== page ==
Posted August 13, 2010 by andrew
The kukri is a very popular fixed blade knife, the shape of which has frequently been adapted to machetes, but it is rarely seen on a folder. In fact, the only other folding kukris we currently carry are Cold Steel’s Rajah II and Rajah III.
Hailing from Nepal and India, the primary feature of the kukri is the heavy recurve, which results in the blade being much thicker at the tip. For traditional kukris, this makes them much more capable for chopping tasks. The folding kukri is not nearly as good for chopping large pieces of wood, but the shape still makes it great for other tasks. The recurve creates a dip in the knife that prevents the item that is being cut from slipping away from the knife, making it easier to cut wet rope or fish. It also creates a longer usable edge than other blades of similar length. Although there is no thumbstud or hole, the nail nick creates more than enough friction for opening the knife one handed.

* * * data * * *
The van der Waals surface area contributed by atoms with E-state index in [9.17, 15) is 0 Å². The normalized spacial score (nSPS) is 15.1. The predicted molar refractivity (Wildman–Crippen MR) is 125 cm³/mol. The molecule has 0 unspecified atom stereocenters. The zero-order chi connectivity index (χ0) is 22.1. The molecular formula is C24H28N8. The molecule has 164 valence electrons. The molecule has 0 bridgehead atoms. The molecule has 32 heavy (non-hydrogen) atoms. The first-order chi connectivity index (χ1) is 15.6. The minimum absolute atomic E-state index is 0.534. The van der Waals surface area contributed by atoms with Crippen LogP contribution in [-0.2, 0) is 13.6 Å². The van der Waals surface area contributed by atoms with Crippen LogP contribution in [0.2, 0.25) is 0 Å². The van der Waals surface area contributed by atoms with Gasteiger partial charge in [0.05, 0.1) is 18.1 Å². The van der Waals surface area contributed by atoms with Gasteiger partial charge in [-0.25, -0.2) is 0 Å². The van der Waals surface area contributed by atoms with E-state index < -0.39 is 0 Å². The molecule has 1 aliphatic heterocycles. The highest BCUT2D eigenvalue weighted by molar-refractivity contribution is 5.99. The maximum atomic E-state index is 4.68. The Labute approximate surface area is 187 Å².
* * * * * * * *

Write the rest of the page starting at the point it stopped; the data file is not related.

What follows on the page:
See this knife at www.knifecenter.com
More information from Boker:
This monstrous knife feels like a pocket sword. Fold out the 440 stainless steel blade and you will feel the power of this impressive folder. Perfect for light chopping or carving, or any other outdoor task. The blade locks securely with the liner lock mechanism, and the handle is crafted of G-10 with stainless steel liners. Lanyard hole.
Blade Steel: 440 Stainless Steel
Handle Material: G-10
Blade length: 4-5/8″
Overall length: 10-3/8″
Weight: 7.5 oz.